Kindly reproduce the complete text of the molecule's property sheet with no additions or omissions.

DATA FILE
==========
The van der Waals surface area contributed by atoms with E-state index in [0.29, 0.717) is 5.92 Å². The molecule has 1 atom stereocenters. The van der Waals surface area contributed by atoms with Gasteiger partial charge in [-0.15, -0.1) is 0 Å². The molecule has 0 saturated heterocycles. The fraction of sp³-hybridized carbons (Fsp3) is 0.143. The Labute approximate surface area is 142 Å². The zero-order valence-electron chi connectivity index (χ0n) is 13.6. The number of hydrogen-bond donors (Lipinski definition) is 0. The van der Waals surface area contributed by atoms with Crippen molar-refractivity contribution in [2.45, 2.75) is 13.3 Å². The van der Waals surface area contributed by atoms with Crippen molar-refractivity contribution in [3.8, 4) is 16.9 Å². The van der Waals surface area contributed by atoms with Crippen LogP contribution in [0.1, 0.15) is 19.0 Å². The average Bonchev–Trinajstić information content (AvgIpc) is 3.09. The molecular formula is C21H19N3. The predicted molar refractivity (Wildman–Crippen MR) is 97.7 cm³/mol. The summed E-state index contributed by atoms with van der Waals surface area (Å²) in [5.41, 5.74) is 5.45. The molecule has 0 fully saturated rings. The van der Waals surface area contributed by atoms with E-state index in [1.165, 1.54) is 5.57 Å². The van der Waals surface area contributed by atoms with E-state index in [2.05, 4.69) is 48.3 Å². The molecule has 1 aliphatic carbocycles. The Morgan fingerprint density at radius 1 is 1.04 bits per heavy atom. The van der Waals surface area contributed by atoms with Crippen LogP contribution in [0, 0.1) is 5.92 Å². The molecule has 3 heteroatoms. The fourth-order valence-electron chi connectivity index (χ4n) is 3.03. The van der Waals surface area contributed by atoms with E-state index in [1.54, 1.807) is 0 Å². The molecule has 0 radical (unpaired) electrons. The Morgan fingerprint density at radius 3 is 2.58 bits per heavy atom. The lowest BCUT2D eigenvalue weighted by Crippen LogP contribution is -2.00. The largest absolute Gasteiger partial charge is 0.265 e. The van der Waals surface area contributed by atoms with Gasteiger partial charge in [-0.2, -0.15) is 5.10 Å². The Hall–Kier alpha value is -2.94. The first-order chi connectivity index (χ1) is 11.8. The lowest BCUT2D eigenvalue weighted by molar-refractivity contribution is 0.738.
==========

The van der Waals surface area contributed by atoms with E-state index in [0.29, 0.717) is 5.92 Å². The molecule has 1 atom stereocenters. The van der Waals surface area contributed by atoms with Gasteiger partial charge in [-0.15, -0.1) is 0 Å². The molecule has 0 saturated heterocycles. The fraction of sp³-hybridized carbons (Fsp3) is 0.143. The Labute approximate surface area is 142 Å². The zero-order valence-electron chi connectivity index (χ0n) is 13.6. The number of hydrogen-bond donors (Lipinski definition) is 0. The van der Waals surface area contributed by atoms with Crippen molar-refractivity contribution in [2.45, 2.75) is 13.3 Å². The van der Waals surface area contributed by atoms with Crippen molar-refractivity contribution in [3.8, 4) is 16.9 Å². The van der Waals surface area contributed by atoms with Crippen LogP contribution in [0.1, 0.15) is 19.0 Å². The average Bonchev–Trinajstić information content (AvgIpc) is 3.09. The molecular formula is C21H19N3. The predicted molar refractivity (Wildman–Crippen MR) is 97.7 cm³/mol. The summed E-state index contributed by atoms with van der Waals surface area (Å²) in [5.41, 5.74) is 5.45. The molecule has 0 fully saturated rings. The van der Waals surface area contributed by atoms with E-state index in [1.165, 1.54) is 5.57 Å². The van der Waals surface area contributed by atoms with E-state index in [2.05, 4.69) is 48.3 Å². The molecule has 1 aliphatic carbocycles. The Morgan fingerprint density at radius 1 is 1.04 bits per heavy atom. The van der Waals surface area contributed by atoms with Crippen LogP contribution in [0, 0.1) is 5.92 Å². The molecule has 3 heteroatoms. The fourth-order valence-electron chi connectivity index (χ4n) is 3.03. The van der Waals surface area contributed by atoms with E-state index in [1.54, 1.807) is 0 Å². The molecule has 0 radical (unpaired) electrons. The Morgan fingerprint density at radius 3 is 2.58 bits per heavy atom. The lowest BCUT2D eigenvalue weighted by Crippen LogP contribution is -2.00. The largest absolute Gasteiger partial charge is 0.265 e. The van der Waals surface area contributed by atoms with Gasteiger partial charge in [-0.2, -0.15) is 5.10 Å². The Hall–Kier alpha value is -2.94. The first-order chi connectivity index (χ1) is 11.8. The lowest BCUT2D eigenvalue weighted by molar-refractivity contribution is 0.738.